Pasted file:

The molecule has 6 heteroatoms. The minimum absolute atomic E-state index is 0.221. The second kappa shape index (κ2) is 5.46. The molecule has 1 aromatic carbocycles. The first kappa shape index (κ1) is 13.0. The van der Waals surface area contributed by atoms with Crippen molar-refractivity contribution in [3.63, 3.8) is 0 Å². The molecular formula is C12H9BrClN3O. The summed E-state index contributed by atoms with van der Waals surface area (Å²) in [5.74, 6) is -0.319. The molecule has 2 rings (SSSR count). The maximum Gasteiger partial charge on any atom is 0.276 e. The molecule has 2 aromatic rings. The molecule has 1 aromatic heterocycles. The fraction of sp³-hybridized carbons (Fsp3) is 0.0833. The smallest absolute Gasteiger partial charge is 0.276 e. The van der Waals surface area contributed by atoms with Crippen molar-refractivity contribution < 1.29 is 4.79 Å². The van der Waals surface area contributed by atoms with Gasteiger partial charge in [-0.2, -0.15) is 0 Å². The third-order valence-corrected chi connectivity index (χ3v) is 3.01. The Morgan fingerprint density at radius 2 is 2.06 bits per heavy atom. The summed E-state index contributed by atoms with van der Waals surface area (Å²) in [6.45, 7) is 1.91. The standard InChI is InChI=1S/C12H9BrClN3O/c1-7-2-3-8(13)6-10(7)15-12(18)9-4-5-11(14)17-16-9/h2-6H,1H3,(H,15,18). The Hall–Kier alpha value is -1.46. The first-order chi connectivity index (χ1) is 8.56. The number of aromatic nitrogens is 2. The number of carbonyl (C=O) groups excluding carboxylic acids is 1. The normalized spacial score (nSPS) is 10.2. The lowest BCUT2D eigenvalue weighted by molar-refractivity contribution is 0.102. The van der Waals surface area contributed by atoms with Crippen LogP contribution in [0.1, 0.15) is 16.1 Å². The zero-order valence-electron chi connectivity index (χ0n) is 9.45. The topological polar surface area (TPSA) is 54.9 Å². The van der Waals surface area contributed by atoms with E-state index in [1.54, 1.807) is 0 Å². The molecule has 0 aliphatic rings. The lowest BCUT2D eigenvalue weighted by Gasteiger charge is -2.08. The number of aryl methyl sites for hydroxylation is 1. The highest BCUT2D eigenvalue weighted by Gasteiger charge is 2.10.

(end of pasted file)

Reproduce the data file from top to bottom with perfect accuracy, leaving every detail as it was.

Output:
The molecule has 6 heteroatoms. The minimum absolute atomic E-state index is 0.221. The second kappa shape index (κ2) is 5.46. The molecule has 1 aromatic carbocycles. The first kappa shape index (κ1) is 13.0. The van der Waals surface area contributed by atoms with Crippen molar-refractivity contribution in [3.63, 3.8) is 0 Å². The molecular formula is C12H9BrClN3O. The summed E-state index contributed by atoms with van der Waals surface area (Å²) in [5.74, 6) is -0.319. The molecule has 2 rings (SSSR count). The maximum Gasteiger partial charge on any atom is 0.276 e. The molecule has 2 aromatic rings. The molecule has 1 aromatic heterocycles. The fraction of sp³-hybridized carbons (Fsp3) is 0.0833. The smallest absolute Gasteiger partial charge is 0.276 e. The van der Waals surface area contributed by atoms with Crippen molar-refractivity contribution < 1.29 is 4.79 Å². The van der Waals surface area contributed by atoms with Gasteiger partial charge in [-0.2, -0.15) is 0 Å². The third-order valence-corrected chi connectivity index (χ3v) is 3.01. The Morgan fingerprint density at radius 2 is 2.06 bits per heavy atom. The summed E-state index contributed by atoms with van der Waals surface area (Å²) in [6.45, 7) is 1.91. The standard InChI is InChI=1S/C12H9BrClN3O/c1-7-2-3-8(13)6-10(7)15-12(18)9-4-5-11(14)17-16-9/h2-6H,1H3,(H,15,18). The Hall–Kier alpha value is -1.46. The first-order chi connectivity index (χ1) is 8.56. The number of aromatic nitrogens is 2. The number of carbonyl (C=O) groups excluding carboxylic acids is 1. The normalized spacial score (nSPS) is 10.2. The lowest BCUT2D eigenvalue weighted by molar-refractivity contribution is 0.102. The van der Waals surface area contributed by atoms with Crippen LogP contribution in [0.1, 0.15) is 16.1 Å². The zero-order valence-electron chi connectivity index (χ0n) is 9.45. The topological polar surface area (TPSA) is 54.9 Å². The van der Waals surface area contributed by atoms with E-state index in [1.54, 1.807) is 0 Å². The molecule has 0 aliphatic rings. The lowest BCUT2D eigenvalue weighted by Gasteiger charge is -2.08. The number of aryl methyl sites for hydroxylation is 1. The highest BCUT2D eigenvalue weighted by Gasteiger charge is 2.10.